1) Autism is an "umbrella" termIf I had a dollar for every time someone said "You teach children with autism - that's like Rain Man!" I would be rich. The 1988 movie shed light on one person with autism but did not portray all people on the spectrum. People with autism display a variety of social, linguistic and behavioral characteristics, and it is impossible to list them all. Not all people with autism have "savant" skills, where they are exceptionally gifted in one area. Autism is a spectrum disorder, which means people often present differently and, like all of us, do not fit into one mold.
2) Autism is expensiveSpeech therapists, occupational therapists, physical therapists and instructional therapists can cost upwards of $125 an hour. Parents might not want to wait for paperwork from a school district to be completed for their child to start therapy. They may also know a provider they want their child to work with and may have to pay out of pocket to get that person in their home. A parent may want to try a therapy or treatment that is non-conventional. Between doctors' appointments, evaluations, therapies, special diets and supplements, autism can cost a lot of money.
3) Sexual development of children on the spectrum is often typical Despite delays in other areas, sexual development of children on the spectrum is often similar to that of their typically-developing peers. Children with autism feel the same urges and experience the same changes during puberty that all children do. The challenge for parents, educators and doctors is educating children about the changes their bodies are going through and preparing them for a healthy and safe lifestyle. This type of education is going on in classrooms and homes across the country - sometimes it takes a little creativity and preparation on the part of the caregivers.
4) It is not uncommon to have a condition secondary autism A child may have a primary diagnosis of autism, but also have another diagnosis of a separate disorder or condition. This is called comorbidity. Some examples of secondary diagnoses include, but are not limited to, anxiety disorders, obsessive compulsive disorder or seizure disorders.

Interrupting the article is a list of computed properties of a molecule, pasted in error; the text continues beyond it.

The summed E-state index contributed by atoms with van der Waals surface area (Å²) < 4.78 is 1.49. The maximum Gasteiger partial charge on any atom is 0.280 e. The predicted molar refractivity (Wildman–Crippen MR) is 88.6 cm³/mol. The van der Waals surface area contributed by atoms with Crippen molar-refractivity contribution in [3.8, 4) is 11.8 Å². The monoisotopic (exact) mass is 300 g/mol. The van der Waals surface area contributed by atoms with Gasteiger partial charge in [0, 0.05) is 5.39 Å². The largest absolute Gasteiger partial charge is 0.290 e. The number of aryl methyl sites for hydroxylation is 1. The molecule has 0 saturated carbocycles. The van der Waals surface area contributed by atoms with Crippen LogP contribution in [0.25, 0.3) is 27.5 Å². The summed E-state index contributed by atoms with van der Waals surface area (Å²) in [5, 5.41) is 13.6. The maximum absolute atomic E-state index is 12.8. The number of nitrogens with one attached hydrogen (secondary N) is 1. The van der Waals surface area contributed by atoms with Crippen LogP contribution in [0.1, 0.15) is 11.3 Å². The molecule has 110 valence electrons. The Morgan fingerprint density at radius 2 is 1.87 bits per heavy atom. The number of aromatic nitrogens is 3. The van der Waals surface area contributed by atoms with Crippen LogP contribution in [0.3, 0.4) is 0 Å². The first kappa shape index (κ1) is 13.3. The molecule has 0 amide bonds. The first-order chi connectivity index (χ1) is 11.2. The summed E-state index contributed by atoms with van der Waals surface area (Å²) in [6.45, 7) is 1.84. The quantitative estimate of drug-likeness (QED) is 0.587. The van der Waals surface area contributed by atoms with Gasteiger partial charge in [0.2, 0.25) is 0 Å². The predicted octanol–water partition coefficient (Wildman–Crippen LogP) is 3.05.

5) Parents' emotional health is at risk The biggest issue facing the autism community is the emotional health of the parents of people with the disorder. Autism can be financially and emotionally draining for the caregivers, often bringing stress to the home. Parents are running to and from doctors' appointments and meetings, spending hours researching treatments and therapies, and tending to their child's needs. If caregivers are stressed, the care is compromised. We need to pay more attention to the emotional health of those taking care of people with autism.
Jennifer Cerbasi teaches at a public school for children on the autism spectrum in New Jersey. As a coordinator of Applied Behavioral Analysis programs in the home, she works with parents to create and implement behavioral plans for their children in an environment that fosters both academic and social growth. In addition to her work both in the classroom and at home, she is also a member of the National Association of Special Education Teachers and the Association for Supervision and Curriculum Development.
Jennifer is an educational consultant who works with families and educators to establish healthy and productive routines in the home and school. Adapting behavior management techniques she implemented for years as a special educator, she helps parents and teachers adopt these tools to fit their unique needs and priorities. Jennifer also speaks to parent and education groups on current topics in education and children's health. Visit www.jennifercerbasi.com